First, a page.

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Finish that feels as unfinished as possible

Discussion in 'Luthier's Corner' started by Will_White, Mar 19, 2014.


  1. Will_White

    Will_White

    Joined:
    Jul 1, 2011
    Location:
    Salem, OR
    I am going to be buying an unfinished bass soon and I am going to try to give it a rustic look by burning it and doing some pyrography on it. I want the finish to protect the wood decently but I don't want to change how it feels to the touch very much, what do you guys recommend?
     
  2. Triad

    Triad Supporting Member

    Joined:
    Jul 4, 2006
    Location:
    Europe
    Disclosures:
    Luthier
    Well, you could finish it with a scraper and leave it alone but it will get grey/dirty soon. I think one coat of oil or even only wax on it will slightly seal the grain without giving the "plastic feel" of synthetic finishes.
     
  3. StuartV

    StuartV Out of GAS!! Supporting Member

    Joined:
    Jul 27, 2006
    Location:
    Bristow, VA
    I'd go with 2 or 3 coats of Birchwood Casey Tru-Oil (i.e. gun stock oil - yes, the oil they use to finish wooden stocks on rifles, but with many more coats).
     
  4. interp

    interp Gold Supporting Member

    Joined:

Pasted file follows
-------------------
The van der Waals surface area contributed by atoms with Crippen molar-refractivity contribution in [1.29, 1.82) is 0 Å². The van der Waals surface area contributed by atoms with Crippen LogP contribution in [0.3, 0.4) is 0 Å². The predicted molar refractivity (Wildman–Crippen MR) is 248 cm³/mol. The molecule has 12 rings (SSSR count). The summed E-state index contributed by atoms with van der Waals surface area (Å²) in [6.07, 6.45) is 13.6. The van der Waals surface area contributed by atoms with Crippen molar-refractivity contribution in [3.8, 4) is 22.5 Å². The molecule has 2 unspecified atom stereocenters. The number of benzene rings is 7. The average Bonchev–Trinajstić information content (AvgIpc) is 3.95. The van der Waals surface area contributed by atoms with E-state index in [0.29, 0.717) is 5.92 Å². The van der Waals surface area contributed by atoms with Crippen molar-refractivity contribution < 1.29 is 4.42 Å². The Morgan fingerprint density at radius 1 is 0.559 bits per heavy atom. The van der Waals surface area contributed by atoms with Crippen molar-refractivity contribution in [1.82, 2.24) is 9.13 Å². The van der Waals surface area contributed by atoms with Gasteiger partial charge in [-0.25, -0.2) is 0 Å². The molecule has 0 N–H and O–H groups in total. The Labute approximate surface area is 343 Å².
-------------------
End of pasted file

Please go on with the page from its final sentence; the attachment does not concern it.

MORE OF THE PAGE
Apr 14, 2005
    Location:
    Garmisch, Germany
    I have a Road Worn Precision bass on which I removed the light lacquer finish on the back of the neck--down to the bare wood, sanding it to a very very smooth finish. I then applied multiple coats (5 or 6) of boiled linseed oil, wiping the excess oil off and using 0000 steel wool between coats. The neck is the smoothest and most natural feeling one I've ever played. I occasionally touch up the oil finish, but it's been two years and the wood is in beautiful condition.
     
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  6. ctmullins

    ctmullins Registered thumper Supporting Member

    Joined:
    Apr 18, 2008
    Location:
    MS Gulf Coast
    No more than two coats of Formby's Tung Oil, the satin version. It will darken the wood somewhat, but the feel is very natural.
     
  7. floydman

    floydman

    Joined:
    Sep 27, 2002
    Location:
    southeast CT
    +1

    +1 Also to Tru-Oil, but that does have a higher solids content which tends to feel more like a built up film finish the more coats you put on. keep it thin and it'll be great.

    My Formby's tung oil finished neck is my favorite yet. Feels like smooth, satiny maple. you have to expect that the level of protection from dings and such provided by this super thin, in the wood finish, is lower than a hard film finish. plus side is that you are that much closer to the wood, each time you pick up the instrument.
     
  8. Will_White

    Will_White

    Joined:
    Jul 1, 2011
    Location:
    Salem, OR
    Obviously it won't protect it from dings and scratches as well as a hard finish but how does it do against dirt and grime and, while this shouldn't happen it is a possibility, stray drinks.
     
  9. JIO

    JIO Gold Supporting Member

    Joined:
    Jun 30, 2010
    Location:
    northern CA
    Disclosures:
    musician/artist/owner - Gildaxe
    I like the sound of that! I've made artwork in the past using ground-based fireworks on a surface to create cool burn patterns. Camilla Flowers I think they are called - they buzz around the ground like the Tasmanian Devil (cartoon character) while changing colors.
     
  10. floydman

    floydman

    Joined:
    Sep 27, 2002
    Location:
    southeast CT